OAKLAND -- Ray Fosse's primal scream Cliff Pennington's one-man dog pile Coco Crisp's walk-off hit that made the Oakland Coliseum shake It's playoff baseball alright, but it feels different than it normally does. There's something undoubtedly special about what the A's are doing. It has felt like that since June 2, when they started surging and really never looked back with a 72-38 record the rest of the way en route to winning the American League West on the final game of the season. This after never holding sole possession of first place all year. Only eight teams in the history of Major League Baseball have come back from a 2-0 deficit in a best of five series. It can be done. Heck, the Giants just did it a few minutes ago. It only seemed fitting that the A's would be forced to try to do it themselves. If this season really is a script for Moneyball 2, as many have joked, then it can't be anything but overly dramatic. What's more dramatic than rallying from a two run deficit in the bottom of the ninth to force a win-or-go-home Game Five? Having to face the reigning MVP and Cy Young award-winner, Justin Verlander, who happens to be 3-0 against the A's this season in the elimination game. After going up 2-0 the Tigers are the team under pressure. "You know it's not easy to play here," Verlander said. "So we put ourselves in a position where we just need to win one.Whatever game that is, doesn't matter.So hopefully it's the fifth one." Verlander will be opposed by Jarrod Parker. At 23, he is the youngest player in the last 15 years to start a deciding playoff game. The youngest to do so was Jaret Wright who was 21 when he pitched for the Indians against the Marlins in Game Seven of the 1997 World Series. He lost. Mark Mulder was 24 when he took the hill for the A's in Game Five of the ALDS against the Yankees. He also lost. No pressure. "To us and as a team, a group, the pressure, it's not built by us," Parker said."It's not put on by us.We know we're playing the same game. And we love playing in front of our crowd. And we love playing at home."The Tigers have the Verlander advantage. Six years ago today he was the winning pitcher as the Detroit Tigers swept the A's in the ALCS in 2006. The A's have the momentum and they have the home field advantage. Including the postseason the Tigers are 38-45 on the road this season. Can that help them beat the Tigers' ace? In his three starts against the A's this season he has allowed a total of two runs. However, the A's have battled against him. He hasn't gone deeper than seven innings in any of the three starts. They've had their chances to do damage against him and have fallen just short. "I think you gain confidence from being on the verge," A's manager Bob Melvin said. "His stuff was a lot better last time and we still had some opportunities and still to a certain extent got his pitch count up there. I think any time you get him to a point where you get him out of the game in the seventh with a 120 pitches or some under his belt, you've done some good things." That gives the A's a chance to work against Detroit's bullpen. If Parker can limit the damage then the A's who lead Major League Baseball with 15 walk-off wins will have a chance for late-inning heroics. Anything can happen. It's the playoffs. All we know is that one team will be packing their bags and heading home, while the other will live to fight another day.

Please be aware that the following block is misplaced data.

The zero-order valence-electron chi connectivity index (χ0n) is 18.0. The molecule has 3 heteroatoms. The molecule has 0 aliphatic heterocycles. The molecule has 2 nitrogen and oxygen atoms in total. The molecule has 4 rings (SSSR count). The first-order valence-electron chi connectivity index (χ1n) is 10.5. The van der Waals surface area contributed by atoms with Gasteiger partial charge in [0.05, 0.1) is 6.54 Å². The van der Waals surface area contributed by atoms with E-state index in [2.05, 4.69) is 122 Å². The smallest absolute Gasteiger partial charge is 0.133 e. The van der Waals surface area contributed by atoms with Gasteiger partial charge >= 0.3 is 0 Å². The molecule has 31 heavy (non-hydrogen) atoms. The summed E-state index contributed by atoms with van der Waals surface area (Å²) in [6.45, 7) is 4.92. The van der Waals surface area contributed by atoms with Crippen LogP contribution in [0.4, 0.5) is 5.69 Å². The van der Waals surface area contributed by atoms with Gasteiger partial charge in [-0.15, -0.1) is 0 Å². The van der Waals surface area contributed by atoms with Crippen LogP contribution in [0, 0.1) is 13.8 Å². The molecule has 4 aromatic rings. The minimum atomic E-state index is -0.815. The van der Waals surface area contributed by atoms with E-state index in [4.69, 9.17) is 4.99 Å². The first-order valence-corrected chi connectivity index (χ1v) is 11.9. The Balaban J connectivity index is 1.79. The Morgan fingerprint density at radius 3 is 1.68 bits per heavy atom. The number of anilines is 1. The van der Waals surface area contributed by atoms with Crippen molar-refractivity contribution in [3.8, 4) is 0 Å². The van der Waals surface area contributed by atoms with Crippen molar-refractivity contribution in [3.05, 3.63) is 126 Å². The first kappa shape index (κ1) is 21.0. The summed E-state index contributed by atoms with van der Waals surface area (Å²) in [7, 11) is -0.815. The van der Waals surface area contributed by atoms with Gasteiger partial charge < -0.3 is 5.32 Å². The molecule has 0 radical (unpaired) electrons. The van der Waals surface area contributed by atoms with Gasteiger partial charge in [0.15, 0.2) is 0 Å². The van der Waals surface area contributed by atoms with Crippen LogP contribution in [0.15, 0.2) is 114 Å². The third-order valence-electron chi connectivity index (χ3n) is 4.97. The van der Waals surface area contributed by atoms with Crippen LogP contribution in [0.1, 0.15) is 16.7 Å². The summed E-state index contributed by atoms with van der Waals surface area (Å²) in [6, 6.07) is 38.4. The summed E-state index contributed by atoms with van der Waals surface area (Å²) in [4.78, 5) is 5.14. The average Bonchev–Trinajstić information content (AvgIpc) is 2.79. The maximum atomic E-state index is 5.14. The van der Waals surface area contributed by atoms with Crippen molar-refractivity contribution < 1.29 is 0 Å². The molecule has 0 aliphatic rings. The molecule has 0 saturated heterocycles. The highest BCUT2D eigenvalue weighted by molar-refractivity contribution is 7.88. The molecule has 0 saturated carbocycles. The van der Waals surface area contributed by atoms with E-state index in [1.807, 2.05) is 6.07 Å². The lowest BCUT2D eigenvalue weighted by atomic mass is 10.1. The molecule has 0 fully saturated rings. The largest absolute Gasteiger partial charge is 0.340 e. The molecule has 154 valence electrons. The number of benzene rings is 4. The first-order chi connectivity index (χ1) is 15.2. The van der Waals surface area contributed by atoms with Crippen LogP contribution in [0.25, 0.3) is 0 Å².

KANSAS CITY, Mo. — Royals pitcher Yordano Ventura, whose electric arm and confident demeanor helped lead his long-suffering team to the 2015 World Series title, died in a car crash in his native Dominican Republic early Sunday. He was 25.
With the fitting nickname of "Ace," Ventura burst onto the baseball scene with a 100 mph fastball and an explosive attitude to match. He was a fierce competitor always willing to challenge hitters inside, then deal with the ramifications when they decided to charge the mound.
Not surprisingly, he quickly became a fan favorite as Kansas City embraced baseball once again.
"Our prayers right now are with Yordano's family as we mourn this young man's passing," Royals general manager Dayton Moore said in a statement. "He was so young and so talented, full of youthful exuberance and always brought a smile to everyone he interacted with. We will get through this as an organization, but right now is a time to mourn and celebrate the life of Yordano."
Highway patrol spokesman Jacobo Mateo said Ventura died on a highway leading to the town of Juan Adrian, about 40 miles northwest of Santo Domingo. Mateo did not say whether Ventura was driving.